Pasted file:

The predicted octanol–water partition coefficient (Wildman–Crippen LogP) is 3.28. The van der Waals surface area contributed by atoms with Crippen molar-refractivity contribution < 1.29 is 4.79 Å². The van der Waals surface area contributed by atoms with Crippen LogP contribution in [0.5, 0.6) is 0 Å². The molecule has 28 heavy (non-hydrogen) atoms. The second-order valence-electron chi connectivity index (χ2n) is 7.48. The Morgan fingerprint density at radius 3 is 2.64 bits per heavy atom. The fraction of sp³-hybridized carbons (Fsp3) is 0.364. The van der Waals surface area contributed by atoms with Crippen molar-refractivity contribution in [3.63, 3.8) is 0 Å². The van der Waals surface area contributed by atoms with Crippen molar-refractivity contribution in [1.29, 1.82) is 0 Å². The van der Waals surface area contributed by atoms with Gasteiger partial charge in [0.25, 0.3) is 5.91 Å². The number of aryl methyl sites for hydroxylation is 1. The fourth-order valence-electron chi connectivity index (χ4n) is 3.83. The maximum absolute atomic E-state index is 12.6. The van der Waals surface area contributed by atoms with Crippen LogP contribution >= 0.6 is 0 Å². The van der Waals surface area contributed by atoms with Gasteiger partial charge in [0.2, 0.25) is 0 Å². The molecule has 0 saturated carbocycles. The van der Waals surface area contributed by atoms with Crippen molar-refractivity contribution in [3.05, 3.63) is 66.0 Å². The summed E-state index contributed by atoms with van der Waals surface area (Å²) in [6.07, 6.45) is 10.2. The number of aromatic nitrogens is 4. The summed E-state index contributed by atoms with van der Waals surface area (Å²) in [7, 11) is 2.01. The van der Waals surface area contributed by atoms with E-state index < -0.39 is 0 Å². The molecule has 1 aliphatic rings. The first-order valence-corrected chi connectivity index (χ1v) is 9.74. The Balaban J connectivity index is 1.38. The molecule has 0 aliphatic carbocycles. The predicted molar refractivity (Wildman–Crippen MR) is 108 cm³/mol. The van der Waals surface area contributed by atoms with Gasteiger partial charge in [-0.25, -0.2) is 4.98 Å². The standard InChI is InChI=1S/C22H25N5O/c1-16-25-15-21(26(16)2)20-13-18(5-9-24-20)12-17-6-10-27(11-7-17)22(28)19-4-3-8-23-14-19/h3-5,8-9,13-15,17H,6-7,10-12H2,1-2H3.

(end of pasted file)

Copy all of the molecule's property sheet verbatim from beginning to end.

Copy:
The predicted octanol–water partition coefficient (Wildman–Crippen LogP) is 3.28. The van der Waals surface area contributed by atoms with Crippen molar-refractivity contribution < 1.29 is 4.79 Å². The van der Waals surface area contributed by atoms with Crippen LogP contribution in [0.5, 0.6) is 0 Å². The molecule has 28 heavy (non-hydrogen) atoms. The second-order valence-electron chi connectivity index (χ2n) is 7.48. The Morgan fingerprint density at radius 3 is 2.64 bits per heavy atom. The fraction of sp³-hybridized carbons (Fsp3) is 0.364. The van der Waals surface area contributed by atoms with Crippen molar-refractivity contribution in [3.63, 3.8) is 0 Å². The van der Waals surface area contributed by atoms with Crippen molar-refractivity contribution in [1.29, 1.82) is 0 Å². The van der Waals surface area contributed by atoms with Gasteiger partial charge in [0.25, 0.3) is 5.91 Å². The number of aryl methyl sites for hydroxylation is 1. The fourth-order valence-electron chi connectivity index (χ4n) is 3.83. The maximum absolute atomic E-state index is 12.6. The van der Waals surface area contributed by atoms with Crippen LogP contribution >= 0.6 is 0 Å². The van der Waals surface area contributed by atoms with Gasteiger partial charge in [0.2, 0.25) is 0 Å². The molecule has 0 saturated carbocycles. The van der Waals surface area contributed by atoms with Crippen molar-refractivity contribution in [3.05, 3.63) is 66.0 Å². The summed E-state index contributed by atoms with van der Waals surface area (Å²) in [6.07, 6.45) is 10.2. The number of aromatic nitrogens is 4. The summed E-state index contributed by atoms with van der Waals surface area (Å²) in [7, 11) is 2.01. The van der Waals surface area contributed by atoms with E-state index < -0.39 is 0 Å². The molecule has 1 aliphatic rings. The first-order valence-corrected chi connectivity index (χ1v) is 9.74. The Balaban J connectivity index is 1.38. The molecule has 0 aliphatic carbocycles. The predicted molar refractivity (Wildman–Crippen MR) is 108 cm³/mol. The van der Waals surface area contributed by atoms with Gasteiger partial charge in [-0.25, -0.2) is 4.98 Å². The standard InChI is InChI=1S/C22H25N5O/c1-16-25-15-21(26(16)2)20-13-18(5-9-24-20)12-17-6-10-27(11-7-17)22(28)19-4-3-8-23-14-19/h3-5,8-9,13-15,17H,6-7,10-12H2,1-2H3.